I've just been re-reading my all-time favourite Masefield poem, Cargoes, The visual imagery he paints is magnificent, and I thought I'd like to share it.
There are only three stanzas. Here's the first, in an unhurried pulling stroke and painted in yellows and golds and ochres --
Quinquereme of Nineveh from distant Ophir
Rowing home to haven in sunny Palestine,
With a cargo of ivory,
And apes and peacocks,
Sandalwood, cedarwood, anf sweet whitre wine.
And then the pure romance of the tropics in the second stanza. The long gentle ocean swell, perfectly matched by the lilting rhythm of the words he chooses, and the almost over-powering sense of jade-green and aquamarine water sparkling under a tropical sun --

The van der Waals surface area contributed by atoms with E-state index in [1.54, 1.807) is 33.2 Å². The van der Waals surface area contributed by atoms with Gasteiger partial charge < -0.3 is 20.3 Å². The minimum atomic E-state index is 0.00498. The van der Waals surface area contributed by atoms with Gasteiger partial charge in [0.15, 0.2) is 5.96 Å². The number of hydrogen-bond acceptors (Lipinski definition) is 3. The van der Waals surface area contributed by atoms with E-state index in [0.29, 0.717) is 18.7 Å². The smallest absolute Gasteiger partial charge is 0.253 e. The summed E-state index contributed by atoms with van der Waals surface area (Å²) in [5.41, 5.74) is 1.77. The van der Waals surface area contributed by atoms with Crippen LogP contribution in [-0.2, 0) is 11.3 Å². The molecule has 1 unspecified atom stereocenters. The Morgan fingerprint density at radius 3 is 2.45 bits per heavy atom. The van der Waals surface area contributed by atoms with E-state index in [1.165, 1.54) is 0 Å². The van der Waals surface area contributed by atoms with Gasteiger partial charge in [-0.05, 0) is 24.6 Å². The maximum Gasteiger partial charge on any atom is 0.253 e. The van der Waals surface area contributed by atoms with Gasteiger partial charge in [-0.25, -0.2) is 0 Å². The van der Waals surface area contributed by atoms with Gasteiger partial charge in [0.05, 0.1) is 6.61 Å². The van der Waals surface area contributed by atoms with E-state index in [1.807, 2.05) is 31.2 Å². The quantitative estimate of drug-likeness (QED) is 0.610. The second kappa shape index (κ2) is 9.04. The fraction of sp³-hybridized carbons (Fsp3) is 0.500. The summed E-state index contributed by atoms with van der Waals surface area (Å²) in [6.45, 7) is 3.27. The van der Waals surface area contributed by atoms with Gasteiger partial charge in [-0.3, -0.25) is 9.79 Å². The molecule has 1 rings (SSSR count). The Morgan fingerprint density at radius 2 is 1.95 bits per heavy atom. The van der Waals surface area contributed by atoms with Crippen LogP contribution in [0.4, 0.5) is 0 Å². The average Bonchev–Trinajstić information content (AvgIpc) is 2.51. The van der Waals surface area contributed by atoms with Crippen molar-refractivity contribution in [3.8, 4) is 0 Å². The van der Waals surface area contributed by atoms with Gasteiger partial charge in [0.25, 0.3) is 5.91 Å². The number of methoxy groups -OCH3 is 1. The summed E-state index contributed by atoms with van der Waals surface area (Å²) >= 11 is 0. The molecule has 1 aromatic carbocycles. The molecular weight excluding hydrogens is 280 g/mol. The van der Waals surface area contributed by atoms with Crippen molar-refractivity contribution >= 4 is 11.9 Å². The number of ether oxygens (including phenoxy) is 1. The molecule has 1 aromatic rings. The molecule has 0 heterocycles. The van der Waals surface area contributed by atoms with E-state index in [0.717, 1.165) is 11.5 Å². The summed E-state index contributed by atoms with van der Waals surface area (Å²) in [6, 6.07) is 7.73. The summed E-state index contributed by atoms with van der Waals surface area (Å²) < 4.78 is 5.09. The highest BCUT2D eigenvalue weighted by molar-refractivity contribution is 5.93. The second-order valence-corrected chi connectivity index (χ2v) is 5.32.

Stately Spanish galleon coming from the Isthmus,
Dipping through the Tropics by the palm-green shores,
With a cargo of diamonds,
Topazes, cinnamon, and gold moidores.
And then finally -- crunch -- straight into an equnoctial gale in the English Channel, all greys and deep deep blues, flecked with white. Note his use of short staccato words to emphasise the motion of the boat and the everyday utility of her cargo by comparison with that of the galleon in the second stanza --
Dirty British coaster with a salt-stained smoke stack
Butting through the Channel in the mad March days,
With a cargo of Tyne coal,
Firewood, iron-ware, and cheap tin trays.
Magic, pure magic.